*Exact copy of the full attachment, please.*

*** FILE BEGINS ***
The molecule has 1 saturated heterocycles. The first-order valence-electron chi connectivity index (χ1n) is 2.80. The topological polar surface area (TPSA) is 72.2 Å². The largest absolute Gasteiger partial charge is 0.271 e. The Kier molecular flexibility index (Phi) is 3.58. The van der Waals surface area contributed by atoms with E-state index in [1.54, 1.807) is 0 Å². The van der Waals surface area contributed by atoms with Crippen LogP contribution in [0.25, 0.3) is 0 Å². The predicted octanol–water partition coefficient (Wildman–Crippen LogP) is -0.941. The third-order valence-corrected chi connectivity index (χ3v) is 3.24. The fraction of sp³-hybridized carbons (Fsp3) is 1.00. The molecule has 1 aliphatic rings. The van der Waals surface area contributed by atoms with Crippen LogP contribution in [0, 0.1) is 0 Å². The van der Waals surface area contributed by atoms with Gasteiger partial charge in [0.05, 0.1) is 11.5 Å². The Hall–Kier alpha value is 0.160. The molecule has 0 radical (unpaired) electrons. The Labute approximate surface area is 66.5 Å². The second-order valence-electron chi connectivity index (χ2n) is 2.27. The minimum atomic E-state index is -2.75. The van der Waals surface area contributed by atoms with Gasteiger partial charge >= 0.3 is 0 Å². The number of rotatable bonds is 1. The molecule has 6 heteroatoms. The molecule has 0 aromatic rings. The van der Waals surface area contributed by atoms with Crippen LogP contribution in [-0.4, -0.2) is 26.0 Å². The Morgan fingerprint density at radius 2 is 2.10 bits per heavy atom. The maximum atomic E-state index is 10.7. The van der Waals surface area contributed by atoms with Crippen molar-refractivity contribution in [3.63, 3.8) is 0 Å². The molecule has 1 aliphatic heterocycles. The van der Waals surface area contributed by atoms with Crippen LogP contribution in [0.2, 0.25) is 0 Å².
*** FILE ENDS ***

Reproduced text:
The molecule has 1 saturated heterocycles. The first-order valence-electron chi connectivity index (χ1n) is 2.80. The topological polar surface area (TPSA) is 72.2 Å². The largest absolute Gasteiger partial charge is 0.271 e. The Kier molecular flexibility index (Phi) is 3.58. The van der Waals surface area contributed by atoms with E-state index in [1.54, 1.807) is 0 Å². The van der Waals surface area contributed by atoms with Crippen LogP contribution in [0.25, 0.3) is 0 Å². The predicted octanol–water partition coefficient (Wildman–Crippen LogP) is -0.941. The third-order valence-corrected chi connectivity index (χ3v) is 3.24. The fraction of sp³-hybridized carbons (Fsp3) is 1.00. The molecule has 1 aliphatic rings. The van der Waals surface area contributed by atoms with Crippen LogP contribution in [0, 0.1) is 0 Å². The van der Waals surface area contributed by atoms with Gasteiger partial charge in [0.05, 0.1) is 11.5 Å². The Hall–Kier alpha value is 0.160. The molecule has 0 radical (unpaired) electrons. The Labute approximate surface area is 66.5 Å². The second-order valence-electron chi connectivity index (χ2n) is 2.27. The minimum atomic E-state index is -2.75. The van der Waals surface area contributed by atoms with Gasteiger partial charge >= 0.3 is 0 Å². The number of rotatable bonds is 1. The molecule has 6 heteroatoms. The molecule has 0 aromatic rings. The van der Waals surface area contributed by atoms with Crippen LogP contribution in [-0.4, -0.2) is 26.0 Å². The Morgan fingerprint density at radius 2 is 2.10 bits per heavy atom. The maximum atomic E-state index is 10.7. The van der Waals surface area contributed by atoms with Crippen molar-refractivity contribution in [3.63, 3.8) is 0 Å². The molecule has 1 aliphatic heterocycles. The van der Waals surface area contributed by atoms with Crippen LogP contribution in [0.2, 0.25) is 0 Å².